Yeah, it was my impression that Google wanted Mozilla to be healthy, but instead of just giving them money directly, they basically "bought" top billing in the searchbox for the money they just wanted to give them. Yahoo is not paying for the good of the Mozilla project - they just can't afford to splash the cash like that. They want to buy traffic. But you know, I think it's a good thing, because the fact that this happened means that top billing in the searchbox is actually worth real money, and that Firefox is more than a charity case being kept alive by the good will of Google. That bodes well for Firefox's long-term prospects. The only thing that scares me is that Google might now look at Firefox and see an enemy - a Chrome competitor who is keeping users off Google's search engine. If Google goes to war against Firefox, Firefox will lose. Yahoo is not a true ally to anyone.

about 1 month ago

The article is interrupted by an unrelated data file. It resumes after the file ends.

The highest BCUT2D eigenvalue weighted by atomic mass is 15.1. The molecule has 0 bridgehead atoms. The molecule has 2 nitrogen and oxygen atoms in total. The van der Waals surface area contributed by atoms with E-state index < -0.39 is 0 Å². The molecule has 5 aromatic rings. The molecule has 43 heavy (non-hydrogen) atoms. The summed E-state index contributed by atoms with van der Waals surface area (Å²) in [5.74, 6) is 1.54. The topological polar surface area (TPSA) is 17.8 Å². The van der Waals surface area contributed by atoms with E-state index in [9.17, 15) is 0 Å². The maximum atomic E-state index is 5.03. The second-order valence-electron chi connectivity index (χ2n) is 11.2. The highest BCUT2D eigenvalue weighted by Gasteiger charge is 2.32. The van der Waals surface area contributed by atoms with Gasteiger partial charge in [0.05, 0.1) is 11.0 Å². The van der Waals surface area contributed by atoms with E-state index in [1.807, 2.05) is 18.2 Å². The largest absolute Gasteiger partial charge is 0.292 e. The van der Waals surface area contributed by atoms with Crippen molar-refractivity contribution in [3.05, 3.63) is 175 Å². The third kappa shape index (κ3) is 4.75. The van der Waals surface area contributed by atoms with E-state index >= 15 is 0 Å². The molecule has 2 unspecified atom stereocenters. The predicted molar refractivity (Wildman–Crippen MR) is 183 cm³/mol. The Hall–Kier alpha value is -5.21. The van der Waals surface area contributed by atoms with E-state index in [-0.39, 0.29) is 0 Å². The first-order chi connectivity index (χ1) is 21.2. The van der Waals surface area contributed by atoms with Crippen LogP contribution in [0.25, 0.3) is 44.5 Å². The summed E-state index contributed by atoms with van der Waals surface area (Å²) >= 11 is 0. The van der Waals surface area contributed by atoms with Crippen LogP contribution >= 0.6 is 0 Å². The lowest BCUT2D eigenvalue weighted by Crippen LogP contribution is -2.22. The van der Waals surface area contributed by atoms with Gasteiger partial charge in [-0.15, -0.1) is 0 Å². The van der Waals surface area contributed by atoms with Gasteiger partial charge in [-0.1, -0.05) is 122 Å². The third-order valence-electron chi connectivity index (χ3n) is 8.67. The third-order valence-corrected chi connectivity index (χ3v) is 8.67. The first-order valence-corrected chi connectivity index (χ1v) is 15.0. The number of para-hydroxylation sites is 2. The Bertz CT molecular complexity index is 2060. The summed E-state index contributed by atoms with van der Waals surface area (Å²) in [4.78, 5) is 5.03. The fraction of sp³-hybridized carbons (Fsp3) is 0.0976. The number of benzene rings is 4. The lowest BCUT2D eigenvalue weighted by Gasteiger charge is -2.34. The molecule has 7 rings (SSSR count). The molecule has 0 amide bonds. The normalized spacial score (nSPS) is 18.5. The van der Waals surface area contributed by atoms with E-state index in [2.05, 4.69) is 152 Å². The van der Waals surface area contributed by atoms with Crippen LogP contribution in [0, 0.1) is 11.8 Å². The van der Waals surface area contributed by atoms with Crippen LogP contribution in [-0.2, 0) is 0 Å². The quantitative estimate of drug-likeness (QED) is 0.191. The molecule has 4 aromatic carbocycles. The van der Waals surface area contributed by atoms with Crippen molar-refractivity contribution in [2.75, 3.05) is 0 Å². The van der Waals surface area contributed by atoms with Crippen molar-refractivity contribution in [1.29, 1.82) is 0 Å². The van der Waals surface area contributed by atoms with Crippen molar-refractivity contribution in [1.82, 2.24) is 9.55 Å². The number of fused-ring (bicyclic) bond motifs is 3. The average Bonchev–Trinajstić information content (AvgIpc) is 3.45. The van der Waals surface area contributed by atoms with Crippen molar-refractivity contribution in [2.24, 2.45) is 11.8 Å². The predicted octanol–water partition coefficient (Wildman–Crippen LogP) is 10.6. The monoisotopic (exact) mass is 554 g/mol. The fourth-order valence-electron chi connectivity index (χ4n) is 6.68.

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Blizzard Announces Overwatch, a First-Person Shooter

Dr. Spork Re:"Approacheable FPS" (183 comments)

What I don't get is why you think that as a casual player, you'll stand a better chance against 13 year old kids who take the time to master this game, as opposed to kids who take the time to master Counterstrike.

about a month and a half ago
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Antares Rocket Explodes On Launch

Dr. Spork Re:Rearden Rocket (443 comments)

Wow, that's too perfect.

about 2 months ago
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Alienware's Triangular Area-51 Re-Design With Tri-SLI GeForce GTX 980, Tested

Dr. Spork $4649 as configured? (138 comments)